Power switch happens at Midwest
By DIANE GASPER-O'BRIEN
Earnie Lehman knew he would have to look far and wide to find someone to take Bob Helm's place, and he was right.
Midwest Energy Inc. in Hays brought in its new manager of corporate communications from overseas.
Mike Morley, who began work at Midwest Energy in June, is a native Kansan who spent the past three years in Singapore, working as a senior public affairs manager for 12 southeast Asian countries for the U.S. Navy. And he worked in Spain for three years prior to that.
Morley's first day alone on the job in Hays was Tuesday after spending the last four weeks learning the ropes from Helm, who is retiring after nearly 27 years in the position. Helm's last day on the job was Monday.
"Bob has been an incredibly valuable asset to Midwest Energy and the community for the last 27 years," said Lehman, president and general manager of Midwest Energy. "And we certainly will miss him.
"I must say, though, we were very pleased -- and surprised -- with Mike's caliber and quality."
Helm brought with him a wealth of experience in December 1985 when tough economic times forced the company for which he worked, RDF Associates, to downsize.
RDF, a small advertising agency in Hays, had two employees, and Helm was No. 2.
So eliminating a position meant Helm was looking for work.
"I was within two weeks of being out of a job (back in late 1985)," said Helm, who also had radio experience in both broadcasting and sales.
He heard about the opening at Midwest Energy and the rest, as they say, is history.
From his start in a basement office on 11th Street to the new, sprawling two-story building at 1330 Canterbury, Helm has seen many changes during the four decades working at Midwest Energy, including technology upgrades in every line of his work.
"Our offices weren't all in the same building, and we had to go outside to go make a photocopy or to go to a meeting," said Helm, who was responsible for all aspects of media relations for Midwest Energy, ranging from advertisements and commercials to annual reports, from writing speeches and newsletters to photography.
"A lot of things have changed," he added, "been a lot of evolution over the years."
Through it all, Helm was able to enjoy job security.
"That's one thing about being a utility," he said. "This industry is relatively insulated from the economy. Sure, you can lose customers, but overall, folks need energy. And because it's an electric cooperative, all the members are also owners."
Morley a good fit
Morley was set to retire from the military following a 23-year stint with the Navy when he and his wife, Rena, started looking for opportunities "around the I-35 corridor, from Dallas to Minneapolis (Minn.)"
"But, truly," Morley said, "we wanted to be in Kansas."
The Midwest Energy job popped up on a job board as a Wichita job because it had been advertised in the Wichita Eagle.
Morley grew up in Topeka, and the job in Hays intrigued him.
He said he had been to Hays only once before, when he flew from Spain in 2008 for a meeting with professors when he was working on a master's degree online from Fort Hays State University.
Morley didn't get to see much of Hays on that trip but liked what he saw when he flew here to interview this past spring.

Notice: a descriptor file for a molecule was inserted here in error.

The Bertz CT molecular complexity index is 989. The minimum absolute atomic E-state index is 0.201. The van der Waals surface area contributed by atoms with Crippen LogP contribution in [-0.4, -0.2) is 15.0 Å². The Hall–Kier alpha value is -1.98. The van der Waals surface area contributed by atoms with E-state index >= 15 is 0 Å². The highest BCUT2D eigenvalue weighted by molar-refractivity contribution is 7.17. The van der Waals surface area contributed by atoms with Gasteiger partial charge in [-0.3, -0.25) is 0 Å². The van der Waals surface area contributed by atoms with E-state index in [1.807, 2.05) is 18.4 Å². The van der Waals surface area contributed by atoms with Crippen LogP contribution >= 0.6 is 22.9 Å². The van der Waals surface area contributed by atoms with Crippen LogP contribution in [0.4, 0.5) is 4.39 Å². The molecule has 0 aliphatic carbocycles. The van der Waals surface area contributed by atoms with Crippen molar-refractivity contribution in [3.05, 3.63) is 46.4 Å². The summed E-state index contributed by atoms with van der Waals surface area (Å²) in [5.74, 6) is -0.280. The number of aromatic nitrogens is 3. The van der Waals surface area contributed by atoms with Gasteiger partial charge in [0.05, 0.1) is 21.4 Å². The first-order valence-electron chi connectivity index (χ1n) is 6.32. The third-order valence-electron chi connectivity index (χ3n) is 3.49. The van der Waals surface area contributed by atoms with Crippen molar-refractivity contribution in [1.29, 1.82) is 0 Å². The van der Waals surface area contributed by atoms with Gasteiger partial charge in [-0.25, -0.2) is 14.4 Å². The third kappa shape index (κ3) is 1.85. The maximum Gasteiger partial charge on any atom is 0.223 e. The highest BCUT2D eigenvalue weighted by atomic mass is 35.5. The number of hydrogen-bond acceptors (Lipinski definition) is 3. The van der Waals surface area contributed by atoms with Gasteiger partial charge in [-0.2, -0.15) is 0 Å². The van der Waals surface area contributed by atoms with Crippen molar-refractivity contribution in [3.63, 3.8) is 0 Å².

The feeling was mutual. Midwest Energy also liked what they saw in Morley, who has extensive experience in writing, crisis communications, social media and community relations, ranging from a Navy television reporter and anchor in Japan to managing media and community relations programs in Europe and West Africa.
"Besides being well-qualified, (Morley) is engaging and open and reaches out to people," Lehman said. "He is very genuine -- which is one of Bob's great qualities."
Morley said he has been made to feel welcome in Hays and he hopes for the same for his family, which arrived Monday.
"Bob has taken me around to meet people, and he knows hundreds and hundreds of people," Morley said. "Everyone seems so welcoming, so accommodating. One thing I've learned is that Bob is universally liked. I saw how involved he was (in the community). It's quite impressive."
Morley said the time spent with Helm has been invaluable.
"He's crafted a very successful communications program here and has a tremendous credibility program in place," Morley said. "That can be both a blessing and a curse. It's a big legacy to follow, one that's going to be hard to live up to. But I'm looking forward to getting into a good routine with the requirements for the position."
Impressed with Hays
Morley and his wife -- a veterinarian technician -- have three children, ages 9 to 14, and when he was in town to interview at Midwest Energy, he drove by Hays High School and decided to go in and check it out.
"I was impressed with the principal (Mike Hester) and impressed with the way the kids treat the school building," said Morley, whose oldest son, Ben, will be a freshman in high school this fall. "And they have a very good offering of academic classes."
Morley had a job offer in Wichita as well.
"Between Hays and Wichita," Morley said, "the Hays schools sold me."
Helm had three children graduate from Hays High. Now grown with families of their own, the Helm siblings can look forward to spending more time with their parents. Helm's wife, Marilyn, retired in January from her position as pharmacy technician at Dillon Stores.
"We have grandkids in Denver and grandkids in Olathe, so we're right in the middle (in Hays)," he said. "We'll be spending a lot of time traveling to and from their places."
But the Helms still plan to call Hays home.
"We're going to keep in touch with Bob," Lehman said. "It's nice knowing that he will be sticking around and still will be serving the community."